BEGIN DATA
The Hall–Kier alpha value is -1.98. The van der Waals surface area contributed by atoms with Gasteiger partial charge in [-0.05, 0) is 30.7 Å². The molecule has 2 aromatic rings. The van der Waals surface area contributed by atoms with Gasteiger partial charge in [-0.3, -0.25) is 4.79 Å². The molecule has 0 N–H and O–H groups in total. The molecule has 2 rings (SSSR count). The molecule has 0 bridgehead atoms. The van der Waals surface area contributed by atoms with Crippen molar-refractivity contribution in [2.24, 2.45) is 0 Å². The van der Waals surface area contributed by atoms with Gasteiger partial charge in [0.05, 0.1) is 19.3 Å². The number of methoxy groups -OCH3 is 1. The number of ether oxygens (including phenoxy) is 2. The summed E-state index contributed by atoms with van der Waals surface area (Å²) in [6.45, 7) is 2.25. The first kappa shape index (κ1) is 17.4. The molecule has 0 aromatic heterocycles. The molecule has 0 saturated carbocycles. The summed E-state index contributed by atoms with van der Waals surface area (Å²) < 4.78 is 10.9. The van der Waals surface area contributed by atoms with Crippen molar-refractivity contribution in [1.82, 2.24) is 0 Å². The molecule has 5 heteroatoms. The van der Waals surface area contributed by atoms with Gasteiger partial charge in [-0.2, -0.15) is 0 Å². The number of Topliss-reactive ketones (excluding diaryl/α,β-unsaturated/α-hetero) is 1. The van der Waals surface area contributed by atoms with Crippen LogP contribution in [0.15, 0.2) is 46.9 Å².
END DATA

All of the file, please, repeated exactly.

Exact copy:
The Hall–Kier alpha value is -1.98. The van der Waals surface area contributed by atoms with Gasteiger partial charge in [-0.05, 0) is 30.7 Å². The molecule has 2 aromatic rings. The van der Waals surface area contributed by atoms with Gasteiger partial charge in [-0.3, -0.25) is 4.79 Å². The molecule has 0 N–H and O–H groups in total. The molecule has 2 rings (SSSR count). The molecule has 0 bridgehead atoms. The van der Waals surface area contributed by atoms with Crippen molar-refractivity contribution in [2.24, 2.45) is 0 Å². The van der Waals surface area contributed by atoms with Gasteiger partial charge in [0.05, 0.1) is 19.3 Å². The number of methoxy groups -OCH3 is 1. The number of ether oxygens (including phenoxy) is 2. The summed E-state index contributed by atoms with van der Waals surface area (Å²) in [6.45, 7) is 2.25. The first kappa shape index (κ1) is 17.4. The molecule has 0 aromatic heterocycles. The molecule has 0 saturated carbocycles. The summed E-state index contributed by atoms with van der Waals surface area (Å²) < 4.78 is 10.9. The van der Waals surface area contributed by atoms with Crippen molar-refractivity contribution in [1.82, 2.24) is 0 Å². The molecule has 5 heteroatoms. The van der Waals surface area contributed by atoms with Gasteiger partial charge in [-0.2, -0.15) is 0 Å². The number of Topliss-reactive ketones (excluding diaryl/α,β-unsaturated/α-hetero) is 1. The van der Waals surface area contributed by atoms with Crippen LogP contribution in [0.15, 0.2) is 46.9 Å².